11 TV Shows That Made a Comeback
The world first met Fox Mulder and Dana Scully in September 1993. David Duchovny and Gillian Anderson played the FBI agents for nine years, chasing the supernatural as their relationship developed. The X-Files came to a close on May 19, 2002, with the two holding on to hope for the future. Duchovny and Anderson reunited a few years later for the 2008 movie The X-Files: I Want to Believe, but the series saw its highly anticipated revival 14 years later, when The X-Files returned to Fox for a six-episode run.
Lauren Graham and Alexis Bledel first made their debuts as Lorelai Gilmore and Rory Gilmore, respectively, in October 2000. The Emmy-winning show continued to run on The WB and CW for seven years, following the mother-daughter pair as Rory made her way through college and first loves and Lorelai navigated complicated relationships and new business endeavors. Gilmore Girls aired its final episode on May 15, 2007, leaving the status of Lorelai and Luke's relationship ambiguous and seeing Rory head off to her first job. Nearly nine years later, Netflix decided to continue the story, bringing many of the original stars back for a four-part miniseries.
The Bluth family first taught the wisdom of banana stands, huge mistakes, and blue paint in November 2003, when Arrested Development made its debut. The sitcom originally ran for three seasons, airing its series finale in February 2006. More than seven years later, the Bluths returned. Netflix picked up the show and gave it a fourth season, which premiered in May 2013.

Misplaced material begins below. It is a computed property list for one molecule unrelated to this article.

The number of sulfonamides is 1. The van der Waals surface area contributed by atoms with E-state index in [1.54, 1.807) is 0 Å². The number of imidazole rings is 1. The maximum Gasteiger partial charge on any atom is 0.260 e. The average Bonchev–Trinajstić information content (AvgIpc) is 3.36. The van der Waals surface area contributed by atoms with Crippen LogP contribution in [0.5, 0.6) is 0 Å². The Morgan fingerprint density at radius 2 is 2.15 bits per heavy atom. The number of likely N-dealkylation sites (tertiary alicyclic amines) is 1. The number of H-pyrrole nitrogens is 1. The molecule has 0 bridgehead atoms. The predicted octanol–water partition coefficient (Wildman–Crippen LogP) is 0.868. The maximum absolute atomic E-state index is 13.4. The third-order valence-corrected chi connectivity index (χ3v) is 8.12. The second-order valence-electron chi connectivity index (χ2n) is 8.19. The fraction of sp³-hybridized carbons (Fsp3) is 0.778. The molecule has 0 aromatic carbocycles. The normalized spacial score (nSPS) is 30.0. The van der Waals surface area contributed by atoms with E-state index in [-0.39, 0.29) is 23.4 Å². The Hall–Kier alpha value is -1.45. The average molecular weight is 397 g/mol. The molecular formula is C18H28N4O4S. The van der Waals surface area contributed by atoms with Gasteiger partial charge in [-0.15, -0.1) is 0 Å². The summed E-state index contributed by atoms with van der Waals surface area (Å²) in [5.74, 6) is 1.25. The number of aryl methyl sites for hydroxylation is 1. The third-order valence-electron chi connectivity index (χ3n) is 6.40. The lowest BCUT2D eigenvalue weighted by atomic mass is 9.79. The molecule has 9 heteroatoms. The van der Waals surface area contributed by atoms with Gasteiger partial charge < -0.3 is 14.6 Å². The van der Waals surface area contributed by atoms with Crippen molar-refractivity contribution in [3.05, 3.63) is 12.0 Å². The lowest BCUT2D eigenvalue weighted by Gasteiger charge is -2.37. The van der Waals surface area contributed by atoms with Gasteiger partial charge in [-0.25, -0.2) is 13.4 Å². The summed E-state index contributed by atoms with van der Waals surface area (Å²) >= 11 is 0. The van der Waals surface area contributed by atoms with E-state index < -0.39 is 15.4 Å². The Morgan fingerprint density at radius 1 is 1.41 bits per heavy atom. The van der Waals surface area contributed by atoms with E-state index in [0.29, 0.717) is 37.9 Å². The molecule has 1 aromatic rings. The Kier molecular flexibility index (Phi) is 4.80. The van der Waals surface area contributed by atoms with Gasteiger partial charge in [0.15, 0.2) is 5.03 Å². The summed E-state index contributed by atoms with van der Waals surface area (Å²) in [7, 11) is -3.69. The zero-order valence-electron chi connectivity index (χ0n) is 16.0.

Whose Line Is It Anyway?
Whose Line Is It Anyway? made its way to U.S. airwaves in August 1998 with Ryan Stiles, Colin Mochrie, and Wayne Brady in tow. After moving from ABC to ABC Family, the sketch show wrapped in 2007 — seemingly for good. A revival was in the cards, however, and Whose Line returned six years later on The CW.
After eight years on ABC and in their hometown of San Francisco, the Tanners finally went off the air in 1995. It wasn't the end for John Stamos, Bob Saget, Dave Coulier, Candace Cameron, Lori Loughlin, and Andrea Barber, as they said "Hola, Tannerinos" 11 years later. They reunited for Fuller House, which debuted on Netflix in February 2016.
The "damn fine" coffee only flowed for two seasons on Twin Peaks. The show about a murder in Twin Peaks, Wash. debuted in April 1990 and wrapped in June 1991. The film Twin Peaks: Fire Walk with Me was released in 1992, but the show got new life two decades later. It was first announced in 2014 that Twin Peaks was coming to Showtime in a limited run, expected to air in 2017.
Kiefer Sutherland played Jack Bauer for nearly nine years on 24. The drama about a particularly tumultuous day in the agent's life first premiered in November 2001, airing its finale after eight seasons and a TV movie in May 2010. Four years later, a new chapter began. The show returned to Fox in May 2014 for a 12-episode run as 24: Live Another Day.
CBS brought Dallas to the masses in 1978, introducing viewers to the Ewing family and Ewing Oil. Fans watched the drama unfold for 13 years, finally saying goodbye to Dallas with the show's final episode in May 1991. More than 20 years later, viewers returned to Dallas. With many of the original stars on board, the show got new life on TNT, premiering in June 2012.
Viewers learned the importance of saving the cheerleader after Heroes made its NBC debut in September 2006. Four seasons and four years later, the show came to a close, wrapping in February 2010. The show got new life in 2015, however, with the debut of Heroes Reborn. The story continued on NBC in a 13-episode miniseries.
Leave it to Lisa Kudrow to make quite the comeback. The Friends alum had a short-lived run in 2005 as Valerie Cherish, starring on The Comeback for one season. The show ended in September 2005, but started once more in November 2014, coming back to HBO for a long-awaited second season.